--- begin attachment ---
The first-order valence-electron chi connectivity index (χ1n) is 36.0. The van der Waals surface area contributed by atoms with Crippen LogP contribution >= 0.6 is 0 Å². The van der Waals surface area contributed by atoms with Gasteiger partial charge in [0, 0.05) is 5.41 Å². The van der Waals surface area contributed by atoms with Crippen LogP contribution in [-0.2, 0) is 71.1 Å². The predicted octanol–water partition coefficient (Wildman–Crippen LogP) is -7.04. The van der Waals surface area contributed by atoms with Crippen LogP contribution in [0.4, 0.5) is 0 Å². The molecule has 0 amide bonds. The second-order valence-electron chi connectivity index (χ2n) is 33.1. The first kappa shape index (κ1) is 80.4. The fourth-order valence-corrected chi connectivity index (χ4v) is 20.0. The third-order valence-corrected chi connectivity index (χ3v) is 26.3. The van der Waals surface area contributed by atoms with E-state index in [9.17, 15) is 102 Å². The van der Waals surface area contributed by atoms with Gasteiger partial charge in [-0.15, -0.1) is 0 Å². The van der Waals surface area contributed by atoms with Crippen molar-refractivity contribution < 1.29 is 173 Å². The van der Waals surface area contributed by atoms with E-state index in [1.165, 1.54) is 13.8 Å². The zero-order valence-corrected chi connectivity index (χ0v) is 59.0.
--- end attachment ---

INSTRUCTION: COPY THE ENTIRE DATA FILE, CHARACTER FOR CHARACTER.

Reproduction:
The first-order valence-electron chi connectivity index (χ1n) is 36.0. The van der Waals surface area contributed by atoms with Crippen LogP contribution >= 0.6 is 0 Å². The van der Waals surface area contributed by atoms with Gasteiger partial charge in [0, 0.05) is 5.41 Å². The van der Waals surface area contributed by atoms with Crippen LogP contribution in [-0.2, 0) is 71.1 Å². The predicted octanol–water partition coefficient (Wildman–Crippen LogP) is -7.04. The van der Waals surface area contributed by atoms with Crippen LogP contribution in [0.4, 0.5) is 0 Å². The molecule has 0 amide bonds. The second-order valence-electron chi connectivity index (χ2n) is 33.1. The first kappa shape index (κ1) is 80.4. The fourth-order valence-corrected chi connectivity index (χ4v) is 20.0. The third-order valence-corrected chi connectivity index (χ3v) is 26.3. The van der Waals surface area contributed by atoms with E-state index in [9.17, 15) is 102 Å². The van der Waals surface area contributed by atoms with Gasteiger partial charge in [-0.15, -0.1) is 0 Å². The van der Waals surface area contributed by atoms with Crippen molar-refractivity contribution < 1.29 is 173 Å². The van der Waals surface area contributed by atoms with E-state index in [1.165, 1.54) is 13.8 Å². The zero-order valence-corrected chi connectivity index (χ0v) is 59.0.